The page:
While a full-stack model allows them to control everything, it also presented challenges. They were initially hamstrung by a small team of staff, and operated from a home kitchen.

When it upgraded to a sprawling new office fitted with an industrial kitchen in 2017, Grain had to quickly adapt its processes.

Subsequently, a venture round in February 2018 led by First Gourmet, FoodXervices and Majuven raised them another S$1.7 million.

By December 2018, Grain achieved profitability, which was “a huge milestone for [them], because it proves that [they] have what it takes to be a sustainable company.”

One Of S’pore’s Fastest-Growing Firms

Their latest round of Series B funding in May 2019 raised US$10 million (S$13.6 million) led by Thailand’s Singha Ventures.

They were delivering “thousands” of meals per day in Singapore — its sole market — with eight-figure sales per year, Sung shared in a 2019 interview with TechCrunch.

Growth was 200 percent in 2018 and it was soon time to spread their wings overseas. The startup began looking to expand to other Asian cities, starting with Bangkok.

The funds raised would enable them to work with Singha to leverage its extensive F&B network across the country, including logistics and distribution.

By then, the 2019 funding round and business growth ranked Grain fifth among Singapore’s fastest-growing companies, according to a study conducted by The Straits Times andStatista.

In May 2020, Grain made its entrance into Thailand and opened three new branches in Bangkok in July.

They have also embarked on five new projects: Wokaholic (American-Chinese food), Hot Chick Buns (chicken-centric fast food), Holy Kao! and Krua Soi 9 (Thai favourites), and Fareground (a virtual food hall).

Cloud Kitchens Come To The Rescue

Sung, who is Malaysian, shared that during Covid-19, “B2B took a big hit with offices going remote, but B2C experienced 10 times growth during this period.”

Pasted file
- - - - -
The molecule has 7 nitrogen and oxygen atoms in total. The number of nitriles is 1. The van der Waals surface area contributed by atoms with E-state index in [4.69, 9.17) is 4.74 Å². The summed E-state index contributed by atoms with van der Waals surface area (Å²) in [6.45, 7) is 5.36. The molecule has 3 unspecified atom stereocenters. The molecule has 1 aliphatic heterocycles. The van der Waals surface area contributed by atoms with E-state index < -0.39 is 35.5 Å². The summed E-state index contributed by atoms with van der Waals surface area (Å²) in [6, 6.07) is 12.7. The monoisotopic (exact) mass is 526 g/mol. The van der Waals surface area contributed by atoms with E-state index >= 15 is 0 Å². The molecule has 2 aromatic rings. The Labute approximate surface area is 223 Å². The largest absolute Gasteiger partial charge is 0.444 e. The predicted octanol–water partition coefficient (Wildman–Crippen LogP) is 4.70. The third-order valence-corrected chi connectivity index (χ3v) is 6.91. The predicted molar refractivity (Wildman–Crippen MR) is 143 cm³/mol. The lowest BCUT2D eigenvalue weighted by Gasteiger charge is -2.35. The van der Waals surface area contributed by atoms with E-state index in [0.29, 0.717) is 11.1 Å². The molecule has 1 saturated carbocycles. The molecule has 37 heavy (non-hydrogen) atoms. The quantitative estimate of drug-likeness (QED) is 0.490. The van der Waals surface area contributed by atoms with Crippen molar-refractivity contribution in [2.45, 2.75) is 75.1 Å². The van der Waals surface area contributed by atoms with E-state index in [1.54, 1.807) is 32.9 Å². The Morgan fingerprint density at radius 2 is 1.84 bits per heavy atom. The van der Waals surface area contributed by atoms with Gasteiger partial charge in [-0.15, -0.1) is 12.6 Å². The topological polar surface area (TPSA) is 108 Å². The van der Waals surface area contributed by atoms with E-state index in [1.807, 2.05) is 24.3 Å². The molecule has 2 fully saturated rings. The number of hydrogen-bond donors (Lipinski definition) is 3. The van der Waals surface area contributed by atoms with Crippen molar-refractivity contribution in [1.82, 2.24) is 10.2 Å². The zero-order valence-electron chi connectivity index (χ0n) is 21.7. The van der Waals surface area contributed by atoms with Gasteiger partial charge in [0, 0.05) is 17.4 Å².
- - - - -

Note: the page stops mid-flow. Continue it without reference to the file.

With Singaporeans forced to stay and work at home, food delivery saw a huge surge in demand.

Grain also quickly saw an opportunity to utilise their cloud kitchens to make bubble tea when standalone bubble tea stores were ordered to close.

Singaporeans could continue enjoying their favourite drink as a result of the partnership.

With the pandemic causing the closures of F&B establishments everywhere, cloud kitchens have emerged as a F&B alternative as the industry adapts to shifting consumer demand.

Just as co-working and shared office spaces have been touted as possible solutions for companies to provide the option of flexible office space once the crisis subsides,shared cloud kitchens could also help ease the financial burden on restaurants when it comes to renting kitchen space.

In addition, the expansion of cloud kitchens could help pick up the slack created by in-house restaurants being forced to close as a result of the economic fallout of the virus.

The next projects on their plate: launching high-quality brands with a lot of customer love and productising their restaurant tech stack,GrainAtlas, that wants to become the “operating system” of F&B.

“We will also open up new cities slowly when we feel we are ready to provide a great customer experience,” said Sung.

Featured Image Credit: General Assembly / Grain